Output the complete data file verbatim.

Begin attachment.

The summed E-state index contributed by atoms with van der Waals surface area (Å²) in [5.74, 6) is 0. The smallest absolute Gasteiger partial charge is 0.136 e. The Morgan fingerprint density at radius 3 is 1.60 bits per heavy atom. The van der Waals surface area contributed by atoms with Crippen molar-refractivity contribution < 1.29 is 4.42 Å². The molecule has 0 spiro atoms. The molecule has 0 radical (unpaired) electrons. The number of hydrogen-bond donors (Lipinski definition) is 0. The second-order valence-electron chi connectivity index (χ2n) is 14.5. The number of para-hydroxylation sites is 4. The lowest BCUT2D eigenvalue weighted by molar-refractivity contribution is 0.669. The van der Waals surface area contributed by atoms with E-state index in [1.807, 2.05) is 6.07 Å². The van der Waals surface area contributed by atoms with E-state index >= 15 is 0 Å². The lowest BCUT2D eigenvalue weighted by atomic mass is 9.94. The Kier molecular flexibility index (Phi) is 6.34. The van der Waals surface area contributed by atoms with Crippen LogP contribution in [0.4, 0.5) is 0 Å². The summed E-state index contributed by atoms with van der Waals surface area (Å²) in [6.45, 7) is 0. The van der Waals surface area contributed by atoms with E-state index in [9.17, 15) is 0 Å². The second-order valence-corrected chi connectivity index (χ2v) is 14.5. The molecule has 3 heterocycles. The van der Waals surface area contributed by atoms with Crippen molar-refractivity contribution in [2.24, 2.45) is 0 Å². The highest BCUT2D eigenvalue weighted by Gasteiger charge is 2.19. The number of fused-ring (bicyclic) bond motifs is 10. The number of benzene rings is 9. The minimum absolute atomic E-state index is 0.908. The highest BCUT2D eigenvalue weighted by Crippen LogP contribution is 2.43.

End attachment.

The summed E-state index contributed by atoms with van der Waals surface area (Å²) in [5.74, 6) is 0. The smallest absolute Gasteiger partial charge is 0.136 e. The Morgan fingerprint density at radius 3 is 1.60 bits per heavy atom. The van der Waals surface area contributed by atoms with Crippen molar-refractivity contribution < 1.29 is 4.42 Å². The molecule has 0 spiro atoms. The molecule has 0 radical (unpaired) electrons. The number of hydrogen-bond donors (Lipinski definition) is 0. The second-order valence-electron chi connectivity index (χ2n) is 14.5. The number of para-hydroxylation sites is 4. The lowest BCUT2D eigenvalue weighted by molar-refractivity contribution is 0.669. The van der Waals surface area contributed by atoms with E-state index in [1.807, 2.05) is 6.07 Å². The van der Waals surface area contributed by atoms with E-state index >= 15 is 0 Å². The lowest BCUT2D eigenvalue weighted by atomic mass is 9.94. The Kier molecular flexibility index (Phi) is 6.34. The van der Waals surface area contributed by atoms with Crippen LogP contribution in [0.4, 0.5) is 0 Å². The summed E-state index contributed by atoms with van der Waals surface area (Å²) in [6.45, 7) is 0. The van der Waals surface area contributed by atoms with E-state index in [9.17, 15) is 0 Å². The second-order valence-corrected chi connectivity index (χ2v) is 14.5. The molecule has 3 heterocycles. The van der Waals surface area contributed by atoms with Crippen molar-refractivity contribution in [2.24, 2.45) is 0 Å². The highest BCUT2D eigenvalue weighted by Gasteiger charge is 2.19. The number of fused-ring (bicyclic) bond motifs is 10. The number of benzene rings is 9. The minimum absolute atomic E-state index is 0.908. The highest BCUT2D eigenvalue weighted by Crippen LogP contribution is 2.43.